In the Andaman Sea coastal areas of Thailand, the main nesting areas are north-west coast of Phuket, and Phang Nga provinces. In particular these areas include Thai Muang Beach and Phrathong Island, Maikhao beach Phuket, Tarutao Island and Adang-Rawi Islands of Satun Province . Olive ridley and (occasionally) Leatherback turtles are found in these areas. The green and hawksbill are found at the Similan Islands, Surin Islands and Tarutao Islands. The nesting season of sea turtles in the Andaman Sea region occurs only from October to March with a peak from mid-November to mid-January.
The females come ashore after dusk, but they have been observed nesting until just before dawn. They select their nesting site and dig a small pit 18 inches deep using their rear flippers. A clutch of between 40 to 180 eggs will be laid, after which the pit will be carefully concealed by sand before they return to the sea. The whole process usually takes about one hour. During the egg laying, the eyes of the turtle will be covered by a colrless mucus to prevent dehydration and keep out the sand grains.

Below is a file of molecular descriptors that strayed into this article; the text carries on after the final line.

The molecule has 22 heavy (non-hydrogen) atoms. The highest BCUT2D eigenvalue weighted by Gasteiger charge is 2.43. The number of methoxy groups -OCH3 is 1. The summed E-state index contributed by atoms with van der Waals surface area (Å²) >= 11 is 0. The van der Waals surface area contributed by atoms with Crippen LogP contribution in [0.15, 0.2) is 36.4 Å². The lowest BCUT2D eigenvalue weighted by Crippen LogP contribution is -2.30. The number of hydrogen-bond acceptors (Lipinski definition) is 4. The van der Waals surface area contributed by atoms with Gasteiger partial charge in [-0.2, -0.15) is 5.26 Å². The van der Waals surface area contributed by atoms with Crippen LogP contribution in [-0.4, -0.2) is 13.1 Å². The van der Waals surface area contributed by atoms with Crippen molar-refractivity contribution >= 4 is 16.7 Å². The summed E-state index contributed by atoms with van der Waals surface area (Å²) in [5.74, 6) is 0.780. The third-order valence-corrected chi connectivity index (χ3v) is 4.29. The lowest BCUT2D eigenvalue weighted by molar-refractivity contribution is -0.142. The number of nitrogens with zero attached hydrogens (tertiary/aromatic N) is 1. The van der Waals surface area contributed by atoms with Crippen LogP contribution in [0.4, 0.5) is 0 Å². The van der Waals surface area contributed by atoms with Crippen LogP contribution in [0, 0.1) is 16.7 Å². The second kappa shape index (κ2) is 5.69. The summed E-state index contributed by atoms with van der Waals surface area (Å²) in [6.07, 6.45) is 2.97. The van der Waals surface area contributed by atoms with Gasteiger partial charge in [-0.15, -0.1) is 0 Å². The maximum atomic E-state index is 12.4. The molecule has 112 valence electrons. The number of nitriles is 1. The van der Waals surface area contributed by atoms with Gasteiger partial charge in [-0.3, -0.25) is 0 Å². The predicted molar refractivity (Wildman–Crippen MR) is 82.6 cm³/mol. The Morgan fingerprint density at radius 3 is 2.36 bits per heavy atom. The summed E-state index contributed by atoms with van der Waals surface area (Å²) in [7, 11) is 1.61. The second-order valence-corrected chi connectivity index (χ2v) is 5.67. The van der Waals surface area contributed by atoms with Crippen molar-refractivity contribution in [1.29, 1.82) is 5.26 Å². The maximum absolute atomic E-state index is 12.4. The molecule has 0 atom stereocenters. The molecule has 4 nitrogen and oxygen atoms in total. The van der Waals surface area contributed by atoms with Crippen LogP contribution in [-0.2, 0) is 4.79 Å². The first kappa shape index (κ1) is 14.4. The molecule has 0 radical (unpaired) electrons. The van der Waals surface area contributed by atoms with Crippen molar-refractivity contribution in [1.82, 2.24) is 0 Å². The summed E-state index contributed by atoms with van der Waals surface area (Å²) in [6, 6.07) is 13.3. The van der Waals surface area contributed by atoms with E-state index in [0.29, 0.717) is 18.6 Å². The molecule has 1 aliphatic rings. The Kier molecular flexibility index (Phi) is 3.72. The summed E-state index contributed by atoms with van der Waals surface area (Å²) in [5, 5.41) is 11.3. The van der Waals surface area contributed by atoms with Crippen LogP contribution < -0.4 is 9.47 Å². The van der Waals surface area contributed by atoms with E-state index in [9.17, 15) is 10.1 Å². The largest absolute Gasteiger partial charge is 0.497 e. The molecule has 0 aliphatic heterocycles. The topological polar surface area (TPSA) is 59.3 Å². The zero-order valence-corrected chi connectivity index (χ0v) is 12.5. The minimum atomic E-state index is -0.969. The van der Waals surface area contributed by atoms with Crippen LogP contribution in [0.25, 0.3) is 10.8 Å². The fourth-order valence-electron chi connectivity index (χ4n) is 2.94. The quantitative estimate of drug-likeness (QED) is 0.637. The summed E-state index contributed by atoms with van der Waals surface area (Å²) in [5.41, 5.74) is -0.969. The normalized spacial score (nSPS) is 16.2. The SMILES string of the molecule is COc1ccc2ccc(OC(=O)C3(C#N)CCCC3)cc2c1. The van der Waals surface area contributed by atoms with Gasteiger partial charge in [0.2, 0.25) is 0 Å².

After an incubation period of 60 days, the hatchlings dig their way up to the surface of the pit, usually at night when the sand is cooler. Hatchlings locate the water’s edge by orienting themselves to the horizon, but distant house lights can disorient the youngsters so that they actually crawl away from the sea.
Turtles are most commonly seen in shallow reefs on similan dive sites such as East of Eden or Breakfast Bend but you may see them deeper on rocky sites such as Elephant Head Rock or Deep Six. The usual sightings are Hawksbill and Green turtles.